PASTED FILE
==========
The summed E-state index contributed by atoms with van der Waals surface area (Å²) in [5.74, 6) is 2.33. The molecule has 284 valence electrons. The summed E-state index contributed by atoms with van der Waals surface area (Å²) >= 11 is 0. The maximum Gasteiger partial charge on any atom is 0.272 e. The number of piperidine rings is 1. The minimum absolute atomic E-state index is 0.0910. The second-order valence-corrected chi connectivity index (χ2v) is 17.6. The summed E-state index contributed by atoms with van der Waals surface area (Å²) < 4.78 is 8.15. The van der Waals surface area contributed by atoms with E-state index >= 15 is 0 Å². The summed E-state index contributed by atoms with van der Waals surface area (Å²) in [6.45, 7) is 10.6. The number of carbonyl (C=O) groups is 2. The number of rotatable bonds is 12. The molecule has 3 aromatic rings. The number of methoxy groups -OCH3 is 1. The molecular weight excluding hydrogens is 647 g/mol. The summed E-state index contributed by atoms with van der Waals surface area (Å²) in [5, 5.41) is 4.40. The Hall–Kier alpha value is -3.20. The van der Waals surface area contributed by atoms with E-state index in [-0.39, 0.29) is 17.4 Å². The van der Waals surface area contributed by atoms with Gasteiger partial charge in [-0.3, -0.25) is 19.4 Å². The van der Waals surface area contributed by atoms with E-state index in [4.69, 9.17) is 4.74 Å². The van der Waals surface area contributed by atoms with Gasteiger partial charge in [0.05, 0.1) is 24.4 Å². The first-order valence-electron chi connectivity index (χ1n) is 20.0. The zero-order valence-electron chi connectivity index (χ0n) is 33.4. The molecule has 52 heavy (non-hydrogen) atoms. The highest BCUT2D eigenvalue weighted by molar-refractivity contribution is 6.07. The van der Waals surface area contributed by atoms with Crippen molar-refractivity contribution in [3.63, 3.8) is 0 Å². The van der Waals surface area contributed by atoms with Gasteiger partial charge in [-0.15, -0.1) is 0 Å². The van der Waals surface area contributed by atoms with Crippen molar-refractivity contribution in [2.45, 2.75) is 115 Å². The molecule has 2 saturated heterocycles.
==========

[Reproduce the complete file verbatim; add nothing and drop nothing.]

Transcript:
The summed E-state index contributed by atoms with van der Waals surface area (Å²) in [5.74, 6) is 2.33. The molecule has 284 valence electrons. The summed E-state index contributed by atoms with van der Waals surface area (Å²) >= 11 is 0. The maximum Gasteiger partial charge on any atom is 0.272 e. The number of piperidine rings is 1. The minimum absolute atomic E-state index is 0.0910. The second-order valence-corrected chi connectivity index (χ2v) is 17.6. The summed E-state index contributed by atoms with van der Waals surface area (Å²) < 4.78 is 8.15. The van der Waals surface area contributed by atoms with E-state index >= 15 is 0 Å². The summed E-state index contributed by atoms with van der Waals surface area (Å²) in [6.45, 7) is 10.6. The number of carbonyl (C=O) groups is 2. The number of rotatable bonds is 12. The molecule has 3 aromatic rings. The number of methoxy groups -OCH3 is 1. The molecular weight excluding hydrogens is 647 g/mol. The summed E-state index contributed by atoms with van der Waals surface area (Å²) in [5, 5.41) is 4.40. The Hall–Kier alpha value is -3.20. The van der Waals surface area contributed by atoms with E-state index in [-0.39, 0.29) is 17.4 Å². The van der Waals surface area contributed by atoms with Gasteiger partial charge in [-0.3, -0.25) is 19.4 Å². The van der Waals surface area contributed by atoms with E-state index in [4.69, 9.17) is 4.74 Å². The van der Waals surface area contributed by atoms with Gasteiger partial charge in [0.05, 0.1) is 24.4 Å². The first-order valence-electron chi connectivity index (χ1n) is 20.0. The zero-order valence-electron chi connectivity index (χ0n) is 33.4. The molecule has 52 heavy (non-hydrogen) atoms. The highest BCUT2D eigenvalue weighted by molar-refractivity contribution is 6.07. The van der Waals surface area contributed by atoms with Crippen molar-refractivity contribution in [3.63, 3.8) is 0 Å². The van der Waals surface area contributed by atoms with Gasteiger partial charge in [-0.15, -0.1) is 0 Å². The van der Waals surface area contributed by atoms with Crippen molar-refractivity contribution in [2.45, 2.75) is 115 Å². The molecule has 2 saturated heterocycles.